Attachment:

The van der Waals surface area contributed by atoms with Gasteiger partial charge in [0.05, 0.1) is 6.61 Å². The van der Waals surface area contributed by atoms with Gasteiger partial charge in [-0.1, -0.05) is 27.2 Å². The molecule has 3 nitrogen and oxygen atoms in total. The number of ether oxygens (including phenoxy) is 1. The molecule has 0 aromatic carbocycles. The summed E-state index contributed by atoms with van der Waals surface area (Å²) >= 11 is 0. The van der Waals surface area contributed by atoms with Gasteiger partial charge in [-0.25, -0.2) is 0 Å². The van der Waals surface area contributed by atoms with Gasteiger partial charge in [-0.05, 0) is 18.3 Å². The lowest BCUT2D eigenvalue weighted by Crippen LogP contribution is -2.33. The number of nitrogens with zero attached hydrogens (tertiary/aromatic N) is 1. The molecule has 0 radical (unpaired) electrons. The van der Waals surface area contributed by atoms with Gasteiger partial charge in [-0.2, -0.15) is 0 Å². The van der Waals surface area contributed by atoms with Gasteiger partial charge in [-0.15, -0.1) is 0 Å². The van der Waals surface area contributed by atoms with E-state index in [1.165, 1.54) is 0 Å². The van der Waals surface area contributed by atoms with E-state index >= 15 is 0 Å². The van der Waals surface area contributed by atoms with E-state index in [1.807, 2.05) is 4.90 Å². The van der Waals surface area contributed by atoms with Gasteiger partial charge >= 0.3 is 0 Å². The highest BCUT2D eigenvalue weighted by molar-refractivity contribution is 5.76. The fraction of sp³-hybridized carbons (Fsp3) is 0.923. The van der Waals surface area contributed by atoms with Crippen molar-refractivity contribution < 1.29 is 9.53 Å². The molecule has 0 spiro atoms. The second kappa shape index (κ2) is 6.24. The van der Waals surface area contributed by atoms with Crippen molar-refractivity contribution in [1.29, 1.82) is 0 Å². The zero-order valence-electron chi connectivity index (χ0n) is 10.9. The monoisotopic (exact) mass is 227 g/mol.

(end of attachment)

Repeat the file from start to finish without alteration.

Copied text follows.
The van der Waals surface area contributed by atoms with Gasteiger partial charge in [0.05, 0.1) is 6.61 Å². The van der Waals surface area contributed by atoms with Gasteiger partial charge in [-0.1, -0.05) is 27.2 Å². The molecule has 3 nitrogen and oxygen atoms in total. The number of ether oxygens (including phenoxy) is 1. The molecule has 0 aromatic carbocycles. The summed E-state index contributed by atoms with van der Waals surface area (Å²) >= 11 is 0. The van der Waals surface area contributed by atoms with Gasteiger partial charge in [-0.25, -0.2) is 0 Å². The van der Waals surface area contributed by atoms with Gasteiger partial charge in [-0.05, 0) is 18.3 Å². The lowest BCUT2D eigenvalue weighted by Crippen LogP contribution is -2.33. The number of nitrogens with zero attached hydrogens (tertiary/aromatic N) is 1. The molecule has 0 radical (unpaired) electrons. The van der Waals surface area contributed by atoms with Gasteiger partial charge in [-0.2, -0.15) is 0 Å². The van der Waals surface area contributed by atoms with Gasteiger partial charge in [-0.15, -0.1) is 0 Å². The van der Waals surface area contributed by atoms with E-state index in [1.165, 1.54) is 0 Å². The van der Waals surface area contributed by atoms with E-state index >= 15 is 0 Å². The van der Waals surface area contributed by atoms with E-state index in [1.807, 2.05) is 4.90 Å². The van der Waals surface area contributed by atoms with Gasteiger partial charge >= 0.3 is 0 Å². The highest BCUT2D eigenvalue weighted by molar-refractivity contribution is 5.76. The fraction of sp³-hybridized carbons (Fsp3) is 0.923. The van der Waals surface area contributed by atoms with Crippen molar-refractivity contribution < 1.29 is 9.53 Å². The molecule has 0 spiro atoms. The second kappa shape index (κ2) is 6.24. The van der Waals surface area contributed by atoms with Crippen molar-refractivity contribution in [1.29, 1.82) is 0 Å². The zero-order valence-electron chi connectivity index (χ0n) is 10.9. The monoisotopic (exact) mass is 227 g/mol.